A new study has found that e-cigarettes are comparable to nicotine(Drug information on nicotine) patches in terms of helping patients quit smoking, and preliminary data show that e-cigarettes seem to be just as safe as nicotine patches.1
E-cigarettes differ from traditional cigarettes in that e-cigarettes do not contain tobacco. Instead, e-cigarettes contain liquid nicotine, which is turned into a vapor and inhaled.
The myriad harms of smoking are well-established. As reminded by The American College of Obstetricians and Gynecologists (ACOG), ob/gyns are in a unique position to offer smoking cessation counseling to patients. In a committee opinion, ACOG advised that brief behavioral counseling paired with smoking cessation aids can help patients quit smoking—or at least get them thinking about it.2
ACOG also reminds clinicians that smoking cessation counseling is reimbursable. Most health care plans consider 3 to 10 minutes of counseling intermediate and more than 10 minutes of counseling intensive and reimburse accordingly.
The use of e-cigarettes as a smoking-cessation tool is controversial, mainly because the long-term effects of the toxins found in nicotine vapor are unknown. In addition, e-cigarettes are not regulated by the FDA. More research is needed to establish what role, if any, e-cigarettes should play in tobacco control and to better understand their benefits and harms. The available evidence, however limited, is promising.
In this new study, 292 people received a 13-week supply of commercially available e-cigarettes, with each containing about 16 mg of nicotine; 292 people received a 13-week supply of nicotine patches, and 73 people received placebo (nicotine-free) e-cigarettes. After the initial 13 weeks, a 3-month follow-up ensued.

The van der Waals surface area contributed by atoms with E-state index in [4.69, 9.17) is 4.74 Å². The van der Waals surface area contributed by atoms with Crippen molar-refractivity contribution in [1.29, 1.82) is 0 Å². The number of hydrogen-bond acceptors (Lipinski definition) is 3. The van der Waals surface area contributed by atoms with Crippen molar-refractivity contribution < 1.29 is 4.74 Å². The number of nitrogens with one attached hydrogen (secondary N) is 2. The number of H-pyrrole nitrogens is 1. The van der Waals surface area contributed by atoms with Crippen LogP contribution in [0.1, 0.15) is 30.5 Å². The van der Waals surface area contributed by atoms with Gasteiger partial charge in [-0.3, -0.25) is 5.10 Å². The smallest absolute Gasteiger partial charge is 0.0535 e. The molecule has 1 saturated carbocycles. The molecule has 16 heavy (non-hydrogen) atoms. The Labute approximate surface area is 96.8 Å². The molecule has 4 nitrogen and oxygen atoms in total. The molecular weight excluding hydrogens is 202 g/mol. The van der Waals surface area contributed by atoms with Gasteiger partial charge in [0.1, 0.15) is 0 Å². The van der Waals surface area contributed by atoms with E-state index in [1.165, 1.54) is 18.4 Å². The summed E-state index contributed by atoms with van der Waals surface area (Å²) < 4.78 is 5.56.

At 6 months, 5.7% of participants were completely abstinent from smoking. The e-cigarette group had the highest proportion of abstainers (7.3% vs 5.8% and 4.1% for the nicotine-patch group and placebo group, respectively), although the differences between study groups were not significant.
Of those unable to quit after 6 months, 57% of those in the e-cigarette group reduced their daily consumption of cigarettes by at least half, compared with 41% in the nicotine patch group. A third of participants in the e-cigarette groups (both nicotine and placebo) were still using the devices at 6 months. In the nicotine-patch group, only 8% of participants were still using the patches at 6 months.
There were no differences in adverse health events overall or in serious adverse events between study groups. This finding suggests that the safety of e-cigarettes is similar to that of nicotine patches, explained the study authors.
Considering that safety data for e-cigarettes is scarce and that the devices are unregulated, it would be best not to recommend e-cigarettes. If patients ask, however, study data is available.
- E-cigarettes, with or without nicotine, are a modestly effective tool to help smokers quit.
- The profile of e-cigarettes in terms of achievement of smoking abstinence is similar to that of nicotine patches.
- More research is needed to establish the overall health benefits and harms of e-cigarettes and their role in tobacco control.